Stalin’s Gulag – The Geography of Soviet Slavery

This… was not written ‘so that it will not happen again’, as the cliché would have it. This… was written because it almost certainly will happen again.

                                                                Anne Applebaum, Author of Gulag: A History

The Gulag is the most poignant expression of the psychopathic nature of Stalin’s regime. In 1922, just five years after the Bolsheviks had seized power, there were already eighty-four camps dotted across Russia. Faced with the vast numbers of prisoners they had arrested in the first decade of Soviet communism, the Politburo passed a resolution in 1929 officially establishing a network of corrective labour camps for ‘the colonisation of [remote] regions and the exploitation of their natural wealth through the work of prisoners [1].’  Continue reading

Mao’s Long Shadow

Our political system continues to produce human rights disasters and social crises, thereby not only constricting China’s own development but also limiting the progress of all of human civilization. This must change, truly it must. The democratization of Chinese politics can be put off no longer.

                                                        Charter 08 for Reform and Democracy in China

Following Mao’s death, the CCP changed direction dramatically. Mao’s ideology of permanent revolution, which was responsible for decades of violent chaos, was replaced by a doctrine of ‘social harmony’. The Party gradually abandoned communism and enthusiastically adopted state capitalism, ushering in decades of unprecedented economic growth.     Continue reading

Lessons from the Psychopaths of History

‘[O]ne might well describe the twentieth century as the bloodiest period of utopian political experimentation the world has ever witnessed.’ [1]

The regimes of Stalin, Mao, Hitler and Pol Pot support the thesis that people with dangerous personality disorders, when they act together, and when the circumstances are right, can pose an existential threat to society. Each of these leaders clearly displayed traits associated with psychopathy and narcissistic and paranoid personality disorders.  Continue reading

Did Psychopaths Play a Role in the Financial Crisis?

I recently had the pleasure of listening to author and journalist Joris Luyendijk in conversation at the Dalkey Book Festival about his book Swimming with Sharks. Joris is an inspiring example of a journalist fulfilling a role that is essential for the health of democracy – dispassionate enquiry into the abuses within the financial system. The following post is my summary of Joris’ main findings in Swimming with Sharks, as well as a suggestion for something important he may have missed…     Continue reading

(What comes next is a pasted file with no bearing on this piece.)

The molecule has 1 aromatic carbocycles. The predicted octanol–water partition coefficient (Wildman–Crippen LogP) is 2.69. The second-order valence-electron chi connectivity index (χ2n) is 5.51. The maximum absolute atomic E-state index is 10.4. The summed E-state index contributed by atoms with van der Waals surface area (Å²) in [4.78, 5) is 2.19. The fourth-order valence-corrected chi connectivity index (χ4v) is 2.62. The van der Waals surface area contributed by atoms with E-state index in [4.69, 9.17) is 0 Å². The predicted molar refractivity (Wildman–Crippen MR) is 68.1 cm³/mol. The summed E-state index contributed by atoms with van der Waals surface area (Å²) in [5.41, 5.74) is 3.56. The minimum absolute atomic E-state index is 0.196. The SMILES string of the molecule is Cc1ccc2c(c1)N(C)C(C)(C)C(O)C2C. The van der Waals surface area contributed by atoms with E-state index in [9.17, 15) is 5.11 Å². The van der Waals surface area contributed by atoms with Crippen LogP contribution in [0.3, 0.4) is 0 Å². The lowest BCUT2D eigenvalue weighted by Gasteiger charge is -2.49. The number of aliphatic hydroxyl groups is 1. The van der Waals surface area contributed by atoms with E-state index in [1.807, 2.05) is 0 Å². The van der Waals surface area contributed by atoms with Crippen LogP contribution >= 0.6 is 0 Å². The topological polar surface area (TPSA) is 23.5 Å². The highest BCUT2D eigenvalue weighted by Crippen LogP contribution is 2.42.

How Psychopaths Undermine Democracy

The following four testable hypotheses form the basis of a coherent and comprehensive narrative to explain how psychopaths and people with narcissistic and paranoid personality disorders have an enormously detrimental impact on societies all around the world. Continue reading

Psychology of Evil – Mao’s Terrifying Vision

Ten years ago, on the one hundred and tenth anniversary of Mao’s birth, a group of dissidents wrote a letter entitled ‘An Appeal for the Removal of the Corpse of Mao Zedong from Beijing’. In it they wrote[1], ‘Mao instilled in people’s minds a philosophy of cruel struggle and revolutionary superstition. Hatred took the place of love and tolerance; the barbarism of ‘It is right to rebel!’ became the substitute for rationality and love of peace. It elevated and sanctified the view that relations between human beings are best characterised as those between wolves.’

As China commemorates the 120th anniversary of Mao’s birth, an examination of Mao’s time in power provides an insight into his pathologically disordered personality, and the devastating impact that Mao’s 27 year reign of terror had on Chinese society.  Continue reading